While Churchill and Jones are highly rated orators in today’s world, Demosthenes, an ancient Greek orator was without equal in his era. In fact, Cicero once described him as: inter omnis unus excellat (“he stands alone among all the orators”).

But as a boy, Demosthenes was described as shy and delicate. He also had a terrible stammer. His stutter was so bad that his friends often made fun of him when he spoke. The first time he made a speech in public turned out to be a complete catastrophe. Thoroughly embarrassed at the outcome and the cruel jeers that he received from the unsympathetic Athenians who simply adored orators; he covered his head with shame and walked home dejectedly. One of the reasons he wanted to become a public speaker was to expose his corrupt guardians, who squandered his inheritance, after the death of his parents.

Just as it seemed as if the fate of the young man was sealed, an actor, who had watched him while he was speaking, took pity on him and taught him the right techniques to make his speeches more persuasive. Demosthenes learnt from the actor that one must not only read or recite speeches fluently; one must also dramatise and turn them into music in the ears of listeners. His teacher taught him that great orators once started as students, and practiced hard to become masters of the art.

Armed with this knowledge, Demosthenes worked hard until he mastered these techniques, which turned him into one of the greatest orators of the ancient world. He devoured books, wrote numerous speeches, and went to hear celebrated orators speak. After intensive study, he embarked on a most ruthless self-training programme.

It is said that he converted one of the cellars of his house into a study, where he practiced his voice and gestures without distraction. He locked himself in this strange environment for three months, while doing a ‘workout’ on his speech. He also shaved one side of his head to prevent him from stepping out of the house out of shame until he completed the task at hand.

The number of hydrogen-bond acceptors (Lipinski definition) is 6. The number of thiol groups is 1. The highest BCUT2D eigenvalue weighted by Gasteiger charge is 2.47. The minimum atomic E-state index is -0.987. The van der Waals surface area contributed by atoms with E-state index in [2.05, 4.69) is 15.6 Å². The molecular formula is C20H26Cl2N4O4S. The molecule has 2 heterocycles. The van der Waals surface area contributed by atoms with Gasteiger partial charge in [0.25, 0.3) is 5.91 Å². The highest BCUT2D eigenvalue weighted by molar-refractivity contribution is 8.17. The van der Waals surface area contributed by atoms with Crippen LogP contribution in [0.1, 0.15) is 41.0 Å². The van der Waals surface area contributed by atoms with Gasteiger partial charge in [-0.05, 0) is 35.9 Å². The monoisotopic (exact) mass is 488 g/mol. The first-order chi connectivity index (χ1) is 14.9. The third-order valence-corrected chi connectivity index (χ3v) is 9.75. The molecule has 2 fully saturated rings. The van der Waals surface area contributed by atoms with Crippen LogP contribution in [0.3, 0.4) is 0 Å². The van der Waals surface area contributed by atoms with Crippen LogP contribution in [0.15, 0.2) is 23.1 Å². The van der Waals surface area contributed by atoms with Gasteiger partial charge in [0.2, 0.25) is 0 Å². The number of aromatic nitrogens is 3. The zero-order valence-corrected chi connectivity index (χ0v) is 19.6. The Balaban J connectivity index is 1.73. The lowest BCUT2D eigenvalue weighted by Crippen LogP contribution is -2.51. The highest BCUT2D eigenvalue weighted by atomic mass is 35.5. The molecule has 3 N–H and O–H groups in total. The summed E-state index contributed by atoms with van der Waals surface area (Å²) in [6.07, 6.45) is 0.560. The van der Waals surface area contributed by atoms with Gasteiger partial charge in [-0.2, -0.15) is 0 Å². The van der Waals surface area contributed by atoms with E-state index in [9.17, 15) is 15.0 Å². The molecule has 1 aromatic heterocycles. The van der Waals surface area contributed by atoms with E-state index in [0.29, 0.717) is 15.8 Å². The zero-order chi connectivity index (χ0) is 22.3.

He strengthened his voice by putting pebbles in his mouth and trying to speak above the roar of the angry waves dashing at rocks at the seashore. He also used a large mirror to monitor his progress at home. When he finally ‘spoke’ at the age of 18, Athenians were ready to listen to him. His countrymen were so impressed with his oratorical prowess that they made him one of the 10 official orators of the city. His enemies came to fear his fiery speeches. He terrorised King Philip of Macedonia and his son Alexander the Great, with his diatribes, which later became known as the ‘The Philippics,’ during their conquest and occupation of Greece.

Churchill, Jones and Demosthenes had something in common; they all overcame perceived speech impediments through constant practice to become great orators, whose voices sounded like honey in the ears of their listeners.

Perhaps, one of the key lessons we can learn from them is the truth in the common saying: practice makes perfect.

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5 responses to “Three famous orators and how they started”

  1. idoreyin says :

    Very inspiring. Simple beginning, great minds. So perhaps every stammerer is a potential orator

  2. Mindat says :

    If they can do what they achieved, then I can also. I even have an edge – I dont stammer. Great read.